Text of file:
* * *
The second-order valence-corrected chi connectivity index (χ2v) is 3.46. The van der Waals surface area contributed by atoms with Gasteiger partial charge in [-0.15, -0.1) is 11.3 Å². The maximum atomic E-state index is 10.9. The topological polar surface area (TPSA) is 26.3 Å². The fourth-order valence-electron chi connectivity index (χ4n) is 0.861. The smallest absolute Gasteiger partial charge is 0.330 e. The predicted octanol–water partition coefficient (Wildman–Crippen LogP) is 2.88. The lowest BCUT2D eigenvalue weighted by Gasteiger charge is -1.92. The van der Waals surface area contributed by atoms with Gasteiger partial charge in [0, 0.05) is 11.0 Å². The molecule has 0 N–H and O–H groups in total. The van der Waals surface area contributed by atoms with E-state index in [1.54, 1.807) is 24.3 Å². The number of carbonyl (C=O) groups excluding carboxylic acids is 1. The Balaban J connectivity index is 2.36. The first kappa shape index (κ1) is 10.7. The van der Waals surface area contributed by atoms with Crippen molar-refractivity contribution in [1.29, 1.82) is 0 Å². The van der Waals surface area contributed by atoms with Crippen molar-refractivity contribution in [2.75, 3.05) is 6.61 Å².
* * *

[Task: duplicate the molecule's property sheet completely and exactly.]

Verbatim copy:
The second-order valence-corrected chi connectivity index (χ2v) is 3.46. The van der Waals surface area contributed by atoms with Gasteiger partial charge in [-0.15, -0.1) is 11.3 Å². The maximum atomic E-state index is 10.9. The topological polar surface area (TPSA) is 26.3 Å². The fourth-order valence-electron chi connectivity index (χ4n) is 0.861. The smallest absolute Gasteiger partial charge is 0.330 e. The predicted octanol–water partition coefficient (Wildman–Crippen LogP) is 2.88. The lowest BCUT2D eigenvalue weighted by Gasteiger charge is -1.92. The van der Waals surface area contributed by atoms with Gasteiger partial charge in [0, 0.05) is 11.0 Å². The molecule has 0 N–H and O–H groups in total. The van der Waals surface area contributed by atoms with E-state index in [1.54, 1.807) is 24.3 Å². The number of carbonyl (C=O) groups excluding carboxylic acids is 1. The Balaban J connectivity index is 2.36. The first kappa shape index (κ1) is 10.7. The van der Waals surface area contributed by atoms with Crippen molar-refractivity contribution in [1.29, 1.82) is 0 Å². The van der Waals surface area contributed by atoms with Crippen molar-refractivity contribution in [2.75, 3.05) is 6.61 Å².